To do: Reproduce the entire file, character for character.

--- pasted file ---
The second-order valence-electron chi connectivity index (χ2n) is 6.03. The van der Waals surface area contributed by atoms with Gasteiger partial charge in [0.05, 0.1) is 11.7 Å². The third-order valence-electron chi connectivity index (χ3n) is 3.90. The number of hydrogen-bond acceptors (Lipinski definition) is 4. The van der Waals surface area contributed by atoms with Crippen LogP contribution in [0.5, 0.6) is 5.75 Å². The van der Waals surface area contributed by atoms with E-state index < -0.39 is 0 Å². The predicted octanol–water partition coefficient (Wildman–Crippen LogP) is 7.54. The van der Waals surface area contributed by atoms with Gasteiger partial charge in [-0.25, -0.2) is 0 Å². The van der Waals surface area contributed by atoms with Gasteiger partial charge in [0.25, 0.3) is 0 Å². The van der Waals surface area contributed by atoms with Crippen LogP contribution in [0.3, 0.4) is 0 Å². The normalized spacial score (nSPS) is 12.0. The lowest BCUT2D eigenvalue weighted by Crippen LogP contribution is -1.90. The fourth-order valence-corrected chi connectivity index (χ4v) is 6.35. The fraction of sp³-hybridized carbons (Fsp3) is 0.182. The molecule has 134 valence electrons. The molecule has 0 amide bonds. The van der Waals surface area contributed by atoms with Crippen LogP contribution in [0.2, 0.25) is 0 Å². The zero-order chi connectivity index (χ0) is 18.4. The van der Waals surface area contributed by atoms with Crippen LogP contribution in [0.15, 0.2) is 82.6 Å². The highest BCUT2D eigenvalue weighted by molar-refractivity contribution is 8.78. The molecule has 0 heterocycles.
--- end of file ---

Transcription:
The second-order valence-electron chi connectivity index (χ2n) is 6.03. The van der Waals surface area contributed by atoms with Gasteiger partial charge in [0.05, 0.1) is 11.7 Å². The third-order valence-electron chi connectivity index (χ3n) is 3.90. The number of hydrogen-bond acceptors (Lipinski definition) is 4. The van der Waals surface area contributed by atoms with Crippen LogP contribution in [0.5, 0.6) is 5.75 Å². The van der Waals surface area contributed by atoms with E-state index < -0.39 is 0 Å². The predicted octanol–water partition coefficient (Wildman–Crippen LogP) is 7.54. The van der Waals surface area contributed by atoms with Gasteiger partial charge in [-0.25, -0.2) is 0 Å². The van der Waals surface area contributed by atoms with Gasteiger partial charge in [0.25, 0.3) is 0 Å². The van der Waals surface area contributed by atoms with Crippen LogP contribution in [0.3, 0.4) is 0 Å². The normalized spacial score (nSPS) is 12.0. The lowest BCUT2D eigenvalue weighted by Crippen LogP contribution is -1.90. The fourth-order valence-corrected chi connectivity index (χ4v) is 6.35. The fraction of sp³-hybridized carbons (Fsp3) is 0.182. The molecule has 134 valence electrons. The molecule has 0 amide bonds. The van der Waals surface area contributed by atoms with Crippen LogP contribution in [0.2, 0.25) is 0 Å². The zero-order chi connectivity index (χ0) is 18.4. The van der Waals surface area contributed by atoms with Crippen LogP contribution in [0.15, 0.2) is 82.6 Å². The highest BCUT2D eigenvalue weighted by molar-refractivity contribution is 8.78. The molecule has 0 heterocycles.